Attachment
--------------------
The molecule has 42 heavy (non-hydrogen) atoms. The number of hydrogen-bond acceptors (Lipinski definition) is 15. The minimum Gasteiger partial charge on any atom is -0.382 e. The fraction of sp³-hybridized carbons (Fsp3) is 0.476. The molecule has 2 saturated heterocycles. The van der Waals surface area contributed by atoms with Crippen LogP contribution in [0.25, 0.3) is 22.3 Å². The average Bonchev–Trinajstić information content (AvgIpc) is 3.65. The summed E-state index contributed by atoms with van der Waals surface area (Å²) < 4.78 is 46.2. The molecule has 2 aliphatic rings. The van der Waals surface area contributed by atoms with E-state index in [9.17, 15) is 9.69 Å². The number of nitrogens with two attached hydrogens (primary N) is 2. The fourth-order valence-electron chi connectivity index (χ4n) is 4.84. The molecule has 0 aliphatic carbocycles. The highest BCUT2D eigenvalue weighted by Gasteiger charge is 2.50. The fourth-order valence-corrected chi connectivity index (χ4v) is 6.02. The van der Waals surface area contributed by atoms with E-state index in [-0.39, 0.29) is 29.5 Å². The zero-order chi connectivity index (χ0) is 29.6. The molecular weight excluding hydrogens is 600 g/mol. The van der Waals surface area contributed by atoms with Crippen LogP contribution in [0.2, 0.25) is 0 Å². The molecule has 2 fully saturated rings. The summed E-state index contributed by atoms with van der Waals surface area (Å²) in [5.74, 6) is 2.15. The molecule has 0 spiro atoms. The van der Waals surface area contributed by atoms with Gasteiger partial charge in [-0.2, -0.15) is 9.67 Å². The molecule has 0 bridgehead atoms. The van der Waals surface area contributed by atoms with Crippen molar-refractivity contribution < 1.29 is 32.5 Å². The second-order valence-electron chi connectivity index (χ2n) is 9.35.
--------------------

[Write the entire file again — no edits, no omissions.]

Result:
The molecule has 42 heavy (non-hydrogen) atoms. The number of hydrogen-bond acceptors (Lipinski definition) is 15. The minimum Gasteiger partial charge on any atom is -0.382 e. The fraction of sp³-hybridized carbons (Fsp3) is 0.476. The molecule has 2 saturated heterocycles. The van der Waals surface area contributed by atoms with Crippen LogP contribution in [0.25, 0.3) is 22.3 Å². The average Bonchev–Trinajstić information content (AvgIpc) is 3.65. The summed E-state index contributed by atoms with van der Waals surface area (Å²) < 4.78 is 46.2. The molecule has 2 aliphatic rings. The van der Waals surface area contributed by atoms with E-state index in [9.17, 15) is 9.69 Å². The number of nitrogens with two attached hydrogens (primary N) is 2. The fourth-order valence-electron chi connectivity index (χ4n) is 4.84. The molecule has 0 aliphatic carbocycles. The highest BCUT2D eigenvalue weighted by Gasteiger charge is 2.50. The fourth-order valence-corrected chi connectivity index (χ4v) is 6.02. The van der Waals surface area contributed by atoms with E-state index in [-0.39, 0.29) is 29.5 Å². The zero-order chi connectivity index (χ0) is 29.6. The molecular weight excluding hydrogens is 600 g/mol. The van der Waals surface area contributed by atoms with Crippen LogP contribution in [0.2, 0.25) is 0 Å². The molecule has 2 fully saturated rings. The summed E-state index contributed by atoms with van der Waals surface area (Å²) in [5.74, 6) is 2.15. The molecule has 0 spiro atoms. The van der Waals surface area contributed by atoms with Gasteiger partial charge in [-0.2, -0.15) is 9.67 Å². The molecule has 0 bridgehead atoms. The van der Waals surface area contributed by atoms with Crippen molar-refractivity contribution < 1.29 is 32.5 Å². The second-order valence-electron chi connectivity index (χ2n) is 9.35.